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Thread: Noises

  1. #1
    practical experience, FTW
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    Noises

    How do you describe the noises she makes with her voice?

  2. #2
    Moderator AW Moderator Maryn's Avatar
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    Often the best solution is to simply find the adjectives that best describe the sound, or find the perfect noun. One of those subject-indexed thesauruses, the huge ones, can lead you to some interesting words and phrases.

    Optionally, the author can have all the characters use their words rather than make wordless sounds that have meaning but are difficult to convey.

    If you're unsure how to handle it, the obvious solution is to purchase and read more erotic fiction to see how other authors handle what you're having trouble with.

    Maryn
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  3. #3
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    “Describe the sound” by any means is Telling not Showing. Something like “She moaned” is more deep POV even though the description is generic.

  4. #4
    I want one for Christmas!! VV c.m.n.'s Avatar
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    Using verbs like moan is describing the sound. Moaned loudly is using the adjective, because just using moaned, no one knows if she said it softly or loudly. Rules can be broken, IMO.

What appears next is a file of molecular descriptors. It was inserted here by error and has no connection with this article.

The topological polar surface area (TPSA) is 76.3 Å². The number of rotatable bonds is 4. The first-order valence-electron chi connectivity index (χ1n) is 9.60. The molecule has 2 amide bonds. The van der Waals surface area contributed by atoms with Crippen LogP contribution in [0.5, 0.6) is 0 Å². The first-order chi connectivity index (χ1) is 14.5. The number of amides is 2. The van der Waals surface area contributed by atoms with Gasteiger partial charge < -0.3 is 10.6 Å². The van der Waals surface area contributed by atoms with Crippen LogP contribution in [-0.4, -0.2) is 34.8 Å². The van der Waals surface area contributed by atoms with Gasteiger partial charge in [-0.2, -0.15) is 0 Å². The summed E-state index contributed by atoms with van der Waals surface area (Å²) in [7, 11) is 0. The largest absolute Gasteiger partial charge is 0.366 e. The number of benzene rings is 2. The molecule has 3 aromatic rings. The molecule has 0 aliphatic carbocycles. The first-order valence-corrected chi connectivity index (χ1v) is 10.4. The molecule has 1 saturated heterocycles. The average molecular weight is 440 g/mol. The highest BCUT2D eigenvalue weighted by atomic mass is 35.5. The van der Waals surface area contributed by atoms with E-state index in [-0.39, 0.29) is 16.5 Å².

I, personally, like the characters to use their words followed by an action (though I need to do this more in my writing).

    Something like: "Mmm, God that feels good." She wrapped her arms around his neck. "Do it again."

    My example is generic, but gets the point across.

  5. #5
    practical experience, FTW Noizchild's Avatar
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    I don't know. I need to try and learn how to make it better and realistic.
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  6. #6
    All about that action, boss. ElaineA's Avatar
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    Quote Originally Posted by JDlugosz View Post
    “Describe the sound” by any means is Telling not Showing. Something like “She moaned” is more deep POV even though the description is generic.
    I don't think Maryn is saying describe the actual sound. I shouldn't speak for her, but I don't think she's advocating describing sound in ways that will make a woman come across sounding like a lady moose being boned. I think she's suggesting there are different sorts of sounds, like gasped, moaned, demanded, groaned. Any sexually active adult has heard a variety of noises, so being somewhat generic here is okay. Allow the readers to "hear" for themselves. One person's groan may not sound like another's, and that's okay.

  7. #7
    practical experience, FTW CaliforniaMelanie's Avatar
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    What about "...she groaned" (for example) as her relating to the other character? Like "Yes...right there," she groaned.

    Thoughts?

  8. #8
    Moderator AW Moderator Maryn's Avatar
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    I'm fully reformed. I used to allow characters to moan words, groan words, laugh words, etc. but finally decided I didn't like it. Now I change the groan part to an action, i.e., "Yes... right there." She groaned.

    But she groaned after she spoke.

    And I have a very hard spot in my heart for people who use words that cannot possibly be part of spoken words as dialogue tags. "Yes... right there," she smiled.
    "I've never had to fake sarcasm."

    Brick by Brick, a ménage à trois novel (soon to be re-released)
    Taming the Wilde, FemDom spotted--and striped--in the wild
    Men in Love, anthology about--hey, you're already there, aren't you?
    Maryn Says, an irregular blog almost never about writing
    The Occasional Tweet

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